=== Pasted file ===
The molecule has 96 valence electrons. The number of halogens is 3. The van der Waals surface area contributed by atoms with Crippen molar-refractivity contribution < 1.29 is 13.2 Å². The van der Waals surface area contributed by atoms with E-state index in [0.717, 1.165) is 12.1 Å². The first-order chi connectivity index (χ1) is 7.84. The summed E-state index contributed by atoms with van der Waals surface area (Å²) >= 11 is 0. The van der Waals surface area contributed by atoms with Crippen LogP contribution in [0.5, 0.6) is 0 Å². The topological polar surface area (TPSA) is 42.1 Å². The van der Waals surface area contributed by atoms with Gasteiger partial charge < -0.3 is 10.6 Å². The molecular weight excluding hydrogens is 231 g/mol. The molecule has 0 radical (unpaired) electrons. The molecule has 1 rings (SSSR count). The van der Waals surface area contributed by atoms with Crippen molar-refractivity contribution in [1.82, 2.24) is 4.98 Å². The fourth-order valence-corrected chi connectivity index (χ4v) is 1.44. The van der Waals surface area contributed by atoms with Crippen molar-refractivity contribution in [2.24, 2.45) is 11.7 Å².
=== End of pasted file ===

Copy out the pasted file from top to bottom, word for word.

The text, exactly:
The molecule has 96 valence electrons. The number of halogens is 3. The van der Waals surface area contributed by atoms with Crippen molar-refractivity contribution < 1.29 is 13.2 Å². The van der Waals surface area contributed by atoms with E-state index in [0.717, 1.165) is 12.1 Å². The first-order chi connectivity index (χ1) is 7.84. The summed E-state index contributed by atoms with van der Waals surface area (Å²) >= 11 is 0. The van der Waals surface area contributed by atoms with Crippen LogP contribution in [0.5, 0.6) is 0 Å². The topological polar surface area (TPSA) is 42.1 Å². The van der Waals surface area contributed by atoms with Gasteiger partial charge < -0.3 is 10.6 Å². The molecular weight excluding hydrogens is 231 g/mol. The molecule has 0 radical (unpaired) electrons. The molecule has 1 rings (SSSR count). The van der Waals surface area contributed by atoms with Crippen molar-refractivity contribution in [1.82, 2.24) is 4.98 Å². The fourth-order valence-corrected chi connectivity index (χ4v) is 1.44. The van der Waals surface area contributed by atoms with Crippen molar-refractivity contribution in [2.24, 2.45) is 11.7 Å².